The 1st pillar provisions should include support for agricultural practices that increase soil organic matter and biodiversity, reduce greenhouse gases and protect the water. Therefore the area of permanent grasslands should be increased, legumes should be included in the arable cycle and areas important for wildlife should be maintained. The current greening proposals will not achieve any of the above
Furthermore, FoodSovCAP recommends making the rotation of field crops mandatory for arable farmers, instead of the « diversity » measure. In order to deliver positive effects for the environment (nitrogen fixation) this measure should include plant protein/legumes crops and hemp as part of rotation, where the agro-climatic conditions allow it. Including legumes in crop rotation has several benefits such as the reduction of the use of nitrogen fertiliser and of climate emissions, and the improvement of soil quality. It can also play a role in reducing the EU's dependence on imported proteins for animal feed, an issue which has been identified by the European Parliament and the European Commission.
This point is particularly urgent because it bears on the climate and food security threat and the strain on resources connected with over-intensive crop and livestock production. Currently, already 80% of the agricultural land worldwide is devoted to livestock and feed production, mainly detrimentally, as it is connected to intensive pig- and poultry farming. If this trend were to continue, the protein feed production worldwide would have to triple by 2030. The planet cannot possibly support this ‘hoofprint’. If we want to stop the massive negative environmental and social consequences of European factory farming and feed imports, we need substantive changes in European food production and consumption.
In its communication of November 2010, the Commission states (in 3.1) that the EU should ‘encourage the synergies between crop and livestock farming, e.g. in proteins’. Moreover, a resolution of the European Parliament, Article 72 states: “The Commission should support protein crops in the EU so as to give the Union greater autonomy, thus contributing to the diversification of agriculture in the developing countries”. The European Commission has missed the opportunity to tackle the grain-protein seed-livestock complex in general.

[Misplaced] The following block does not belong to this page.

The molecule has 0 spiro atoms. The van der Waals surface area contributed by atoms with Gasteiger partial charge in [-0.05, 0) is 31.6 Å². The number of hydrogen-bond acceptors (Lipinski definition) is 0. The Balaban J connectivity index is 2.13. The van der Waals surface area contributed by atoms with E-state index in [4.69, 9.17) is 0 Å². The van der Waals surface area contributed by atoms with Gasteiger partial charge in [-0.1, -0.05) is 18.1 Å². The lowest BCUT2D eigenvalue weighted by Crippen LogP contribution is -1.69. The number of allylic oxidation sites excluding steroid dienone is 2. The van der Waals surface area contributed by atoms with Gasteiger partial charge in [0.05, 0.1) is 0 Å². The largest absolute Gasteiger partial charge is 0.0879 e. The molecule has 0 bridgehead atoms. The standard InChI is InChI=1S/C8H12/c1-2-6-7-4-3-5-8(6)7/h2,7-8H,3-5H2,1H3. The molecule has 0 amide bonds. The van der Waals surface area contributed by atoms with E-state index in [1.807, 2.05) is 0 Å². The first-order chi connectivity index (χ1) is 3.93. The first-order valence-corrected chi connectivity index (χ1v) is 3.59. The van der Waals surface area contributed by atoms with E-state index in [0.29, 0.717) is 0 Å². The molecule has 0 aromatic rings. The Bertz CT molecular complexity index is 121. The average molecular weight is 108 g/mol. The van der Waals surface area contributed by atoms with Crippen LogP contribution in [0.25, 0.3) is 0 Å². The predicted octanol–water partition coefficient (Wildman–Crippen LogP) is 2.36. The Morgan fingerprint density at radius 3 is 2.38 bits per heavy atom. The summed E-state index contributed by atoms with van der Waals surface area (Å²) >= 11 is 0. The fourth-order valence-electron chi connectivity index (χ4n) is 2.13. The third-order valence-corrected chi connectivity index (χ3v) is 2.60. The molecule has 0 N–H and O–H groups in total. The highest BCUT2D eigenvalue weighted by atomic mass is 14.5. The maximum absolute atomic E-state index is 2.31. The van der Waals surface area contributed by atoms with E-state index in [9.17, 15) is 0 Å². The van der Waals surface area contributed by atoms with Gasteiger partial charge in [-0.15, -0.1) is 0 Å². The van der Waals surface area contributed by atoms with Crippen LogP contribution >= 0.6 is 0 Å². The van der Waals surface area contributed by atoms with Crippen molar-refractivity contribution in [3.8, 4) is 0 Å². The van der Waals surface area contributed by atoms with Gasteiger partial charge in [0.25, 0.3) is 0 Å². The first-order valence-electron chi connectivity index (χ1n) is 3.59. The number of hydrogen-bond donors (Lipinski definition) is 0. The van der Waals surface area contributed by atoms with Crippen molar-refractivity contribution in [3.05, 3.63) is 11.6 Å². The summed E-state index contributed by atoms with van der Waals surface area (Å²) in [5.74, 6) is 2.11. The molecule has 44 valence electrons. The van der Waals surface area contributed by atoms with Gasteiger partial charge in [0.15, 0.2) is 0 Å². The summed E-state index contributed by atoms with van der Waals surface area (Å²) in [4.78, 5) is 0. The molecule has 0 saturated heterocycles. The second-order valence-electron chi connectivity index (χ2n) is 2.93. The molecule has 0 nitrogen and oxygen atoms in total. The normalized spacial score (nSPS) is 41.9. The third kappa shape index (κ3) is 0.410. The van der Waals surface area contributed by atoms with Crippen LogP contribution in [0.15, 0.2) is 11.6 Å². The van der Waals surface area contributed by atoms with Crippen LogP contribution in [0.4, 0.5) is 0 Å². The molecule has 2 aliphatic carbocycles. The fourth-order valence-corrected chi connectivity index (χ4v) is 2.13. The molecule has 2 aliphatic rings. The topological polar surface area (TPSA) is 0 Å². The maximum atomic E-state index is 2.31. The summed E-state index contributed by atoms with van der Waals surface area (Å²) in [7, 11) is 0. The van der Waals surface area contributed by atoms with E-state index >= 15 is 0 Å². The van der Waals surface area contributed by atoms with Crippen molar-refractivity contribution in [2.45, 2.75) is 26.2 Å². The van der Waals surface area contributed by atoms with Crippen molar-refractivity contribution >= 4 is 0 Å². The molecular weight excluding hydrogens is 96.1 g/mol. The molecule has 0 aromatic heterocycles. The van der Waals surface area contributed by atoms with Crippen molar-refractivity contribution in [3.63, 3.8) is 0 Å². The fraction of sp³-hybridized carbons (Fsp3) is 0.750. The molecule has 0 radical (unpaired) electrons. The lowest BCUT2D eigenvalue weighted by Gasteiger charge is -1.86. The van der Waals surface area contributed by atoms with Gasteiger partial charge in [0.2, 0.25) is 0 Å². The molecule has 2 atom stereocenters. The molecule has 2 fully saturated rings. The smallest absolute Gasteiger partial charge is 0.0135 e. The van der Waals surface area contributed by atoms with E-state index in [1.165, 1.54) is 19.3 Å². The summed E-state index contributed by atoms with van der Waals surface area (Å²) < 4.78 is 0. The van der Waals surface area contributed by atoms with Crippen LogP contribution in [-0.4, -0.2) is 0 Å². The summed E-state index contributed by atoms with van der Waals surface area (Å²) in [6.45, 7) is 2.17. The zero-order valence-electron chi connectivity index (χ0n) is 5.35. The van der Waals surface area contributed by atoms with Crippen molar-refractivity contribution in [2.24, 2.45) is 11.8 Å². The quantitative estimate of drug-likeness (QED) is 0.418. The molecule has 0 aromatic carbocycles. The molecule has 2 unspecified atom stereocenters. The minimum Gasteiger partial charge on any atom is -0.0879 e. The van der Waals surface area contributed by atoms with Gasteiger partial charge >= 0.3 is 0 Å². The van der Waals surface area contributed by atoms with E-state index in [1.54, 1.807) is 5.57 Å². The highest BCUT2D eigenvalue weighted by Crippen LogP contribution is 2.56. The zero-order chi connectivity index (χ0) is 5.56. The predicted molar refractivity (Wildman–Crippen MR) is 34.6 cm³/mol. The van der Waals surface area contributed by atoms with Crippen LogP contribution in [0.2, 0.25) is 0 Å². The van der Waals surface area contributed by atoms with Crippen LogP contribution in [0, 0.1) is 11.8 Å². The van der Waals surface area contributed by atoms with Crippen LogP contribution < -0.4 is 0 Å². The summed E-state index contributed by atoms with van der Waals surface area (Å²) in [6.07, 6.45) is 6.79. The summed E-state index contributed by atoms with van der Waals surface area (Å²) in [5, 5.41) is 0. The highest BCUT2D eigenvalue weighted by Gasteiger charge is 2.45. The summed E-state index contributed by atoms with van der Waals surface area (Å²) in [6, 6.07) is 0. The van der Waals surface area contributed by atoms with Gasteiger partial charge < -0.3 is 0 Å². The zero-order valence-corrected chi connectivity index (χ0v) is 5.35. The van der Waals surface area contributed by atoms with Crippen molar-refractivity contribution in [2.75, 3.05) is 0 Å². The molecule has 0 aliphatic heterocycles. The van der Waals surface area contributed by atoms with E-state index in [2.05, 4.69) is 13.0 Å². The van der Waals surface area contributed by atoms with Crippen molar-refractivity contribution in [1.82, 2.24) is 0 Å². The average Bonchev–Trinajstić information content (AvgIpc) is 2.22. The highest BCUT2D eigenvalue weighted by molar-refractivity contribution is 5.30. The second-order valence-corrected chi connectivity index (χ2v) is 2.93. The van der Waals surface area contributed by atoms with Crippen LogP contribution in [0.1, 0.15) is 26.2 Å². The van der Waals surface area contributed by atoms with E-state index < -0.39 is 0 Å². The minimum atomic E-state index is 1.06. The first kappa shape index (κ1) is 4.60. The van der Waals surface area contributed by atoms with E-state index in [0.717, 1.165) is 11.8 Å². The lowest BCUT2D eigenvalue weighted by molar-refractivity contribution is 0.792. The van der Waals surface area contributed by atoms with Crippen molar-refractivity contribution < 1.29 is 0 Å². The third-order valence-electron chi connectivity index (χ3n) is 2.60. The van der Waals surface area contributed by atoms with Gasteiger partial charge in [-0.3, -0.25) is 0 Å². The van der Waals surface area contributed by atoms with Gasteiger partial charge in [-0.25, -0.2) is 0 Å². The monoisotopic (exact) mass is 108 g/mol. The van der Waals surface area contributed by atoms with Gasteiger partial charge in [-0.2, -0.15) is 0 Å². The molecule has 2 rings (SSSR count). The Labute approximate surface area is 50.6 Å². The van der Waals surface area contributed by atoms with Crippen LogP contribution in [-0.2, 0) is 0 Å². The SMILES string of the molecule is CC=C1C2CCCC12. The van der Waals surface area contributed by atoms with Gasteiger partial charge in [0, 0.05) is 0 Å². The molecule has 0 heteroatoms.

In order to truly green the CAP we call on the EU to decrease the high dependency (80%) of EU livestock on imported protein animal feed, mainly soy, by developing a comprehensive plant protein strategy strongly linked to the reform of the CAP, and to reduce soy imports from Latin America. The EU should also support livestock farms that purchase more than 50% of their plant protein feed from local sources, thereby helping to close the nutrient cycle.
Moreover, the EU should begin campaigns to reduce meat overconsumption.
3. Rural development
The proposal with its six priorities offers interesting possibilities and flexibility to Member States and regions. However, FoodSovCAP fears that the ‘partnership contracts’ between the member States or regions and the EU, could focus too much on investments and on unsustainable innovation focussed on technofixes and plant breeding rather than developing innovation in agro-ecology, local distribution systems..
FoodSovCAP would favour a ban on any payments from the 2nd pillar fund going into the building or maintenance of factory farms. Instead, a clear reference and an earmarked budget included in the rural development pillar priorities should be focused on the environment, climate protection and animal welfare. This should include measures to support free range pig and poultry farming and to support farmers, seed breeders and processors who increase legume cultivation and use.
FoodSovCAP supports the 25% minimum for environmental measures and welcomes the measures in favour of short supply chains, but demands the removal of insurance schemes from the second pillar is unconnected with rural development.